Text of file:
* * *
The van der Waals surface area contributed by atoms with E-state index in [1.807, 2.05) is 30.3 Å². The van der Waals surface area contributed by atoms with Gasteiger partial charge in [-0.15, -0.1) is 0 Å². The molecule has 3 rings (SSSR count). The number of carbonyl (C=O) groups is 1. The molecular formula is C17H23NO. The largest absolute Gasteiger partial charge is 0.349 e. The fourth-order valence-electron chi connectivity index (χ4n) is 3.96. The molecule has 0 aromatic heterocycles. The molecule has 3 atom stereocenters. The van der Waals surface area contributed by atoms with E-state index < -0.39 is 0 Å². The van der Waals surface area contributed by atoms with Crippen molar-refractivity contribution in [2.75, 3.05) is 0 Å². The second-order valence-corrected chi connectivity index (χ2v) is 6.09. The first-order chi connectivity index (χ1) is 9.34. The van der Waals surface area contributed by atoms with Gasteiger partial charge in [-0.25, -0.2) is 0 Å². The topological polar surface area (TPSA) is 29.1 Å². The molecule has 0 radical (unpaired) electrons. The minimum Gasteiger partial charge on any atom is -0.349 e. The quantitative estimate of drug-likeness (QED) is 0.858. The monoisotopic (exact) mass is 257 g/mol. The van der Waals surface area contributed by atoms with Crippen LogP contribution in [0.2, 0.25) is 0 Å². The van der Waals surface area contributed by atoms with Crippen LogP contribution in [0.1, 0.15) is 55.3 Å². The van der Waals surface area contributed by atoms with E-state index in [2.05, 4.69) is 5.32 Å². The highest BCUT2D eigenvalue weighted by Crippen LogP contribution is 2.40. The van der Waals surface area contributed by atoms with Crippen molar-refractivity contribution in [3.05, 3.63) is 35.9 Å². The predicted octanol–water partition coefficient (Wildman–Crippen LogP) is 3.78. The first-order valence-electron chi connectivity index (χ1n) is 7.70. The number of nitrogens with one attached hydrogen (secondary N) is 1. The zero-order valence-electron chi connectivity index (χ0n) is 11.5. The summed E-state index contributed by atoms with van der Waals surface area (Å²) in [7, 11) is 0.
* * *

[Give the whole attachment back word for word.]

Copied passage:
The van der Waals surface area contributed by atoms with E-state index in [1.807, 2.05) is 30.3 Å². The van der Waals surface area contributed by atoms with Gasteiger partial charge in [-0.15, -0.1) is 0 Å². The molecule has 3 rings (SSSR count). The number of carbonyl (C=O) groups is 1. The molecular formula is C17H23NO. The largest absolute Gasteiger partial charge is 0.349 e. The fourth-order valence-electron chi connectivity index (χ4n) is 3.96. The molecule has 0 aromatic heterocycles. The molecule has 3 atom stereocenters. The van der Waals surface area contributed by atoms with E-state index < -0.39 is 0 Å². The van der Waals surface area contributed by atoms with Crippen molar-refractivity contribution in [2.75, 3.05) is 0 Å². The second-order valence-corrected chi connectivity index (χ2v) is 6.09. The first-order chi connectivity index (χ1) is 9.34. The van der Waals surface area contributed by atoms with Gasteiger partial charge in [-0.25, -0.2) is 0 Å². The topological polar surface area (TPSA) is 29.1 Å². The molecule has 0 radical (unpaired) electrons. The minimum Gasteiger partial charge on any atom is -0.349 e. The quantitative estimate of drug-likeness (QED) is 0.858. The monoisotopic (exact) mass is 257 g/mol. The van der Waals surface area contributed by atoms with Crippen LogP contribution in [0.2, 0.25) is 0 Å². The van der Waals surface area contributed by atoms with Crippen LogP contribution in [0.1, 0.15) is 55.3 Å². The van der Waals surface area contributed by atoms with E-state index in [2.05, 4.69) is 5.32 Å². The highest BCUT2D eigenvalue weighted by Crippen LogP contribution is 2.40. The van der Waals surface area contributed by atoms with Crippen molar-refractivity contribution in [3.05, 3.63) is 35.9 Å². The predicted octanol–water partition coefficient (Wildman–Crippen LogP) is 3.78. The first-order valence-electron chi connectivity index (χ1n) is 7.70. The number of nitrogens with one attached hydrogen (secondary N) is 1. The zero-order valence-electron chi connectivity index (χ0n) is 11.5. The summed E-state index contributed by atoms with van der Waals surface area (Å²) in [7, 11) is 0.